This book review contains plot details and spoilers from An American Marriage by Tayari Jones. It is intended for readers who have already read this book. You have been warned!!
The Slanted Spines 2020 Booklist reading for March was An American Marriage by Tayari Jones, a 2018 selection for Oprah’s Book Club. In this novel, Celestial and Roy are living out their childhood dreams of success. They’ve been married for just a year when a Roy is arrested for a crime he didn’t commit, and due to a faulty justice system, he spends five years in prison despite his innocence. However, during Roy’s absence from free life, Celestial forms a relationship with their mutual friend, Andre. When Roy is finally released, Roy, Celestial, and Andre find themselves in a complicated love triangle. What is love, and to whom do we owe what?
Continue reading “An American Marriage: A Book Review”
What is your proudest accomplishment in life? I’m going to stall here for a moment while you think about your answer to this question. Mighty fine weather we’re having, huh? Doo doo doo—oh, I love this song! Yes-sir-ee, looks like a beautiful day. Okay, and… Time! What did you come up with for your proudest accomplishment?
Continue reading “The Struggle is Real… Important”
This book review is intended for readers who have already finished Everything I Never Told You! My analysis contains several spoilers.
The Slanted Spines February book was Everything I Never Told You by Celeste Ng! In this haunting portrait of the Lee family, Ng illustrates a web of complicated relationships and unspoken emotional turmoil between the five members of a Chinese American household in smalltown Ohio during the 1970’s. Everything I Never Told You is a novel that begins with the death of Marilyn and James’ middle (and favorite) child Lydia, and as her mom and older brother Nath swear to discover the root of her senseless death—her body having been discovered in the nearby lake—and as her dad and younger sister Hannah struggle to cope with her absence, a myriad of secrets within her family are unveiled.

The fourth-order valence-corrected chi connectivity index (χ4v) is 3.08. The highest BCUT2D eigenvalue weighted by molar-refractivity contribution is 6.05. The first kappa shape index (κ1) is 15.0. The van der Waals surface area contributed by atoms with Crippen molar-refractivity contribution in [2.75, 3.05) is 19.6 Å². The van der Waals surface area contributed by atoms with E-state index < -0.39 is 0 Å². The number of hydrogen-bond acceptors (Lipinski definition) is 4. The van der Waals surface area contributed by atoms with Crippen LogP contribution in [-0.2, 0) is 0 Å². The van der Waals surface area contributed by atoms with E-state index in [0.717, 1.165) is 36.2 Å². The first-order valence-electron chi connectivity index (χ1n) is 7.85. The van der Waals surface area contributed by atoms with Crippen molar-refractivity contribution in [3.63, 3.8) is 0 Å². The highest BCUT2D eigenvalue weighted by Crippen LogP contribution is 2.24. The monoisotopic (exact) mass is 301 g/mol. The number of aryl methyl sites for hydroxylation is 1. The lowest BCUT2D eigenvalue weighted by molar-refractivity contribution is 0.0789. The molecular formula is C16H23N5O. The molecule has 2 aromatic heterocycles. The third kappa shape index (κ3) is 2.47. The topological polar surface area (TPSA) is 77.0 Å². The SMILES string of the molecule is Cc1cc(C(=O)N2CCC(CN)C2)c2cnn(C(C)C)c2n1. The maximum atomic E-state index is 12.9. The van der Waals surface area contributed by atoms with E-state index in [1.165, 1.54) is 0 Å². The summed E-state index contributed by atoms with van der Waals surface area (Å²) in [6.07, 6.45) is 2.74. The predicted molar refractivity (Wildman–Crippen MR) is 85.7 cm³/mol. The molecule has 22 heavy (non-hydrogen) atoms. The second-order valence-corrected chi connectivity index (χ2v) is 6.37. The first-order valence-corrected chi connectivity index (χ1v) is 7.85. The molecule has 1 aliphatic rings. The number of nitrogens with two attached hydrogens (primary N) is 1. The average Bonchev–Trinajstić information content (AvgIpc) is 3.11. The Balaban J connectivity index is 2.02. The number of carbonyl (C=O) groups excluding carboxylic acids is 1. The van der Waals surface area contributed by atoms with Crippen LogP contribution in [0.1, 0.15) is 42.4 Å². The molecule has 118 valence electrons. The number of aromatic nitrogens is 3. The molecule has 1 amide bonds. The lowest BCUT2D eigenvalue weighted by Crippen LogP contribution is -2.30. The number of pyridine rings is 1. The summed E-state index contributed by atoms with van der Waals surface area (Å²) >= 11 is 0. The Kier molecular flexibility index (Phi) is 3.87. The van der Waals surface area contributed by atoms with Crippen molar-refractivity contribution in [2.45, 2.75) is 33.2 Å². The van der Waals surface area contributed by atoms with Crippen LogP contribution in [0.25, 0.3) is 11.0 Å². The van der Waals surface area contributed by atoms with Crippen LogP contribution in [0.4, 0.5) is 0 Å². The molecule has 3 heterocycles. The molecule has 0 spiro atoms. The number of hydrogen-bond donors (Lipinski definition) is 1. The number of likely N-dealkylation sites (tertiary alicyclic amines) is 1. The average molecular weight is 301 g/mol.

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Note: This book review is intended for readers who have already read Where the Crawdads Sing, and so this contains several significant spoilers!
Where the Crawdads Sing by Delia Owens is a delectable debut novel written by a woman who has a BS in Zoology, a PhD in Animal Behavior, and has spent time as a wildlife scientist in Africa. Currently she lives in North Carolina, where this book takes place.
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Even if you’ve never been in a courtroom, you’ve probably seen it portrayed on TV before. There’s usually an audience, maybe a jury, defendants and plaintiffs, and then there’s the person who sits above everyone else, appointed to decide what happens to people who make mistakes through their supreme ability to judge others. That’s what the judge does—-forms an opinion and decrees this is the right order everyone will obey.
Sounds kind of harsh, but sometimes we can be harsh, like the judge, without realizing it.
Continue reading “Judgment Overruled”
Hey there, it’s your inner victim speaking, and I was just wondering if we could have a quick word. It’ll only take a moment! I have something I need to get off my chest! Oh, you… You mean you didn’t know you had an inner victim? Funny thing about that, I’ve been kind of living here the past couple decades…
You should probably listen to what he has to say. I mean, whether you wanted to or not, you’ve been subconsciously listening to his whispers all this time. Oh yeah, everyone has an inner victim. Continue reading “Victim Vacancy”
People want to talk to me about proper grammar when they find out I went to school for English and writing. They want to hear what I have to say about English these days and how people are using the language–well, really, they want to hear an eloquent diss on peoples who don’t talk good. At my job, I once served a woman who perked up after hearing I studied English; she asked, “So what do you think we should do to get people to speak proper English?”
People want me to go off on a rant about the difference between “their” and “they’re” and how “ain’t” isn’t a word, but they won’t get that from me. Funnily enough, after studying English for three and a half years at a university, my collegiate conclusion is that… English doesn’t matter.
Continue reading “Language Changes.”
Nothing beautiful can be done with a gun.
I mean that, too, because I’ve been brainstorming what guns do and time and time again I come back to death and injury. The possibilities keep circling around to atrocity. And so I’m left to feel, achingly, that nothing beautiful can be done with a gun.
Continue reading “Abandon Arms”